Indoor Soccer as a Touchstone

A community gathering as much as a sporting event
Eddy Sacaquirin, right, of Liga del Milagro headed a ball while Hugo Villacis of the East Hampton Soccer Stars applied defensive pressure in recent over-37 league action at the Sportime Arena in Amagansett. Craig Macnaughton

The drive north on Abraham’s Path in Amagansett is dark and nearly absent of cars this time of winter, even on a weekend night, until you near the intersection of Town Lane and see the lights from the multi-use Sportime Arena glowing in the distance off to the right, along with the swaying headlights of cars pulling into the parking lot, and the silhouettes of soccer players and their families hustling toward the front doors.

Once inside, the smell of empanadas and home-cooked spare ribs wafts from the snack bar and bleachers area, and the sound of animated Spanish being spoken by players yelling to one another for the ball echoes in the hangar-like building. The 85-by-200-foot multipurpose floor (which can also be converted into a hockey rink) is ringed by waist-high wood boards topped by plexiglass panels and set up for indoor soccer with a net at either end. Latin music is usually playing over the sound system.

Ninety-nine percent of the players in the fall and winter nine-week tournament leagues — or torneos — are Latino, said Ramon Nuala, who has served as the league’s director since its inception seven years ago. But 100 percent of the people in the building seem to love what they find here on weekends. It’s a community gathering spot and cultural touchstone as much as a sporting event.

The 7-on-7 games in the men and women’s open divisions and over-37 leagues are part of the draw. But so is the chance for so many families to gather in one place, renew acquaintances, and channel a bit of their heritage even if they themselves were born in the U.S. There are 42 teams in all, and many of them choose Spanish-inflected names like Liga S.B. (S.B. for the Ecuadorean village of San Bartolo) or the men’s team Su Madre, which is Spanish for “Your Mother” but not to be confused with the trash-talking English expression “Yo Mama.”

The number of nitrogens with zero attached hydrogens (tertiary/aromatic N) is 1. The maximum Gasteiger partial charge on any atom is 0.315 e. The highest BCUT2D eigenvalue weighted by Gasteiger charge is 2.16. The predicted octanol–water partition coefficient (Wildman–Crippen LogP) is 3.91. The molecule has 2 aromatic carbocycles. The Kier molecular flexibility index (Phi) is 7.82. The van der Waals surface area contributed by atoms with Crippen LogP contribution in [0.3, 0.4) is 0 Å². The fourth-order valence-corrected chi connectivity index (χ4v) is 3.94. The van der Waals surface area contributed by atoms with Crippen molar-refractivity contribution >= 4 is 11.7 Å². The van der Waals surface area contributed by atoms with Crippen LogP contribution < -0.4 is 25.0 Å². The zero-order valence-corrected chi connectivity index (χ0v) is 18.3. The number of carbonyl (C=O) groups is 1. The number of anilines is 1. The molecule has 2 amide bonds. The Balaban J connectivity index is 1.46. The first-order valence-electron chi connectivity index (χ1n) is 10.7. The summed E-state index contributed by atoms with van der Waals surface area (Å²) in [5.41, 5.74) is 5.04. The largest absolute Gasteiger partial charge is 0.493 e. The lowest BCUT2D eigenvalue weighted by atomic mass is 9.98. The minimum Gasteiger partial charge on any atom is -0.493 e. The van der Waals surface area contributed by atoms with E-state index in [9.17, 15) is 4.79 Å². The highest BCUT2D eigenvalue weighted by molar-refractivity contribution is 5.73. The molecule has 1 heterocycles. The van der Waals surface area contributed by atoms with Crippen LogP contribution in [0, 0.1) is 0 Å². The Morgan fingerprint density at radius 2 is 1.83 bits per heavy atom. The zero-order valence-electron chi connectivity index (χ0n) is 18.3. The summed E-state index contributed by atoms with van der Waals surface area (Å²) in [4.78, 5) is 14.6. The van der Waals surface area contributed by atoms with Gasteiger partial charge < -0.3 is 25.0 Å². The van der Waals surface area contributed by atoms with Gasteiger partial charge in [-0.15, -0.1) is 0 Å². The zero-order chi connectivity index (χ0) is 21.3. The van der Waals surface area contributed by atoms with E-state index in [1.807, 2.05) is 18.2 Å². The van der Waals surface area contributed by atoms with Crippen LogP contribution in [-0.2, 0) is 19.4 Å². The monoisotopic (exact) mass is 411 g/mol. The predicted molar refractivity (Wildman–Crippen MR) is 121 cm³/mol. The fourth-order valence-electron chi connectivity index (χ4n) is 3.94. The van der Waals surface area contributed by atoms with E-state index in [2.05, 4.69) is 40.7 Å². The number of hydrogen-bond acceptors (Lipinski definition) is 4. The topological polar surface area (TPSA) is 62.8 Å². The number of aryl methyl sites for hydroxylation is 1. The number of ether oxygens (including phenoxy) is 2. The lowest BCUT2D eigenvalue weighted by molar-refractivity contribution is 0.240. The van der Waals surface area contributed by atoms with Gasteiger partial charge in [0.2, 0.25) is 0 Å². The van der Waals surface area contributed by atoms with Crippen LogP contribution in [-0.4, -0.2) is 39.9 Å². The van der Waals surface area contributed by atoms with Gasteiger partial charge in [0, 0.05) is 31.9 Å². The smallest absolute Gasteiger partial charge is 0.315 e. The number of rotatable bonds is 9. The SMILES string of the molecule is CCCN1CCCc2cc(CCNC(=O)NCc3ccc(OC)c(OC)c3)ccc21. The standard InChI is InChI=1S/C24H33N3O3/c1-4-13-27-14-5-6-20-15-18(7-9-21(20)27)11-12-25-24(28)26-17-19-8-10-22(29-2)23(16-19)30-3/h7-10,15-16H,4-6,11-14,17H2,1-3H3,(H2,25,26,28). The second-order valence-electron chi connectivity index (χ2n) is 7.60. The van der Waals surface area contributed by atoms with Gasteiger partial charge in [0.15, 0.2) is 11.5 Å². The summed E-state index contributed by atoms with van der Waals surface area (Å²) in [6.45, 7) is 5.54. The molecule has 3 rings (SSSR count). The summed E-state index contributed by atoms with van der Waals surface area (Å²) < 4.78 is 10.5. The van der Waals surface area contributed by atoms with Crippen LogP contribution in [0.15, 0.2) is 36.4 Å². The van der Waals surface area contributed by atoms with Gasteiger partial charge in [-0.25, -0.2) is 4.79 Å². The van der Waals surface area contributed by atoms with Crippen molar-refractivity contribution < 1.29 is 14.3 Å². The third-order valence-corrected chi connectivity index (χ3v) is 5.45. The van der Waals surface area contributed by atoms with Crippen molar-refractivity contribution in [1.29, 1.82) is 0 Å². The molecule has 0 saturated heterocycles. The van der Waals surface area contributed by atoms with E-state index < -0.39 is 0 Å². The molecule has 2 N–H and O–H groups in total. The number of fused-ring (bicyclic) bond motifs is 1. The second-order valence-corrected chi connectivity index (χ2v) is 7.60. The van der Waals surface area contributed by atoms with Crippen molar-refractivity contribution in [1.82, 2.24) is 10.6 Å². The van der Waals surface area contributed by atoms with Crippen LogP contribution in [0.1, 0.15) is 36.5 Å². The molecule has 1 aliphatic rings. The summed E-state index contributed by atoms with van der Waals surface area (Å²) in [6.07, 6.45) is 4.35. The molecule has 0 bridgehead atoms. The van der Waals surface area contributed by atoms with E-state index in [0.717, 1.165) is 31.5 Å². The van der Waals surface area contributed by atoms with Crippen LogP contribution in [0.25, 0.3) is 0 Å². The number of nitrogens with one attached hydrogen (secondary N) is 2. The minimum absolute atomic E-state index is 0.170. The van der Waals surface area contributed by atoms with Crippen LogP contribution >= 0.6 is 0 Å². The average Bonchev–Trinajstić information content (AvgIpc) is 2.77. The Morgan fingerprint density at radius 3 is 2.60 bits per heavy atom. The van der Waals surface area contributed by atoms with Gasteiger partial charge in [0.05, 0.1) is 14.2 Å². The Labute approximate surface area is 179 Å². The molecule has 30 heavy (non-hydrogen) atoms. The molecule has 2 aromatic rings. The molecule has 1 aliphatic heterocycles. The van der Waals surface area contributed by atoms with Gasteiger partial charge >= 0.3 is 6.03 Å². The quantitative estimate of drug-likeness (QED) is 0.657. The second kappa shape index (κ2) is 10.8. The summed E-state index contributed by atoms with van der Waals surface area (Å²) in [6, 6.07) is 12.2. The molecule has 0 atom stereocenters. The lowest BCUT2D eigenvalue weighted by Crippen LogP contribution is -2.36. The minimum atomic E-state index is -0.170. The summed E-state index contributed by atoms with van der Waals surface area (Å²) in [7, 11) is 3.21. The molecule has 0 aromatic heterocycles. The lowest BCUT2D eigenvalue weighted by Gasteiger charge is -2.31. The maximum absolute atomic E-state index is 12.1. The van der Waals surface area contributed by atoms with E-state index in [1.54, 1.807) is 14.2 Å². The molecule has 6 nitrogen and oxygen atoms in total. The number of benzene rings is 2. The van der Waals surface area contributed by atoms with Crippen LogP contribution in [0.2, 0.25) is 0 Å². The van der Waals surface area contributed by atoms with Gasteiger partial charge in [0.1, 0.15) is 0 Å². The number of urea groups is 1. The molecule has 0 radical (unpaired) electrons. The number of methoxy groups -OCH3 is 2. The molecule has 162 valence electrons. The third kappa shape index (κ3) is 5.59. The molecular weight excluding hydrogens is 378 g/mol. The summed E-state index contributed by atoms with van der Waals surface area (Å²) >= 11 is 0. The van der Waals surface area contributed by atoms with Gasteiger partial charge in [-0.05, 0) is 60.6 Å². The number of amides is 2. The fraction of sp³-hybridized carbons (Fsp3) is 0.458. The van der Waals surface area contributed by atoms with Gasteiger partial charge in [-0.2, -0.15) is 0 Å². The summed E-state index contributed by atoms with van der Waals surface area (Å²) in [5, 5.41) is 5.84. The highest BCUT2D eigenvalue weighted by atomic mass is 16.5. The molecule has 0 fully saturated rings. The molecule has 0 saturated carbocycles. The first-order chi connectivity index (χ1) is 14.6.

“No, no, no,” Kimberly Bautista, a Sportime employee who was working the scoreboard Friday night, said, laughing. “It’s a respectful way of saying ‘Your Mothers.’ We have a Los Papis team too.”

The 45-minute games roll out every hour on the hour from 6 to 11 p.m. on Fridays and Saturdays, and 1 to 10 p.m. on Sundays. Nuala says it’s not uncommon for one family to have the wife playing in one game, her husband playing in another, and their children playing on a team or sitting in the stands, watching the games. 

(During the week, Sportime hosts wintertime Soccer Stars NY age-group clinics and play for kids run by Martin Gutierrez, a UEFA and FIFA-licensed coach who played three years for the New York Red Bulls and has coached pro teams as far away as China. Twelve boys Gutierrez has coached now play for the East Hampton High School boys team. Friday night, he was at Sportime refereeing some of the games.)

Nuala says he and the Sportime staff try to keep the atmosphere of the torneos respectful. But that’s different from saying the level of play isn’t occasionally intense — it is — or that the competition for players isn’t heated. 

Among the men’s teams, in particular, it isn’t uncommon for team managers to recruit players, and throw in incentives like offering to pay for a player’s league registration and uniform fees, which can easily run more than $200 per torneo. Some players commute from as far away as Bay Shore, Patchogue, even New York City.

At the end of every nine-week cycle, there’s a championship round that attracts a near-capacity crowd. Afterward, a ceremony is held and trophies are awarded.

“You should be here then — the atmosphere for the playoffs is really great,” said Tyler Jarvis, who manages the Sportime Arena. “We have people chanting for the players and teams, yelling at the refs. It gets pretty loud and intense.”

To keep the ball inbounds more since the rink boards are out of play, a less inflated soccer ball that’s four inches smaller in diameter than a regulation 28-inch outdoor ball is used. Though the indoor ball has less bounce, the level of play is good. Most of the Sportime players seem to have little trouble shooting, passing, or even heading the ball. They just adjust their games, if not their expectations.

Andres Meija, a 38-year-old truck driver from East Hampton who plays striker for the Le Calle team, said his soccer favorites are two of the world’s greats, Lionel Messi and Ronaldo. Meija was named most valuable player in the recent men’s over-37 playoffs.

“I’m here because I’ve loved soccer my whole life,” he said.

Though the Liga S.B. men’s and women’s teams dominated play for many years, the mix of torneo winners has recently changed. In six weeks, Nuala said, new champions will again be crowned before the games move back outside, and winter once again gives way to spring.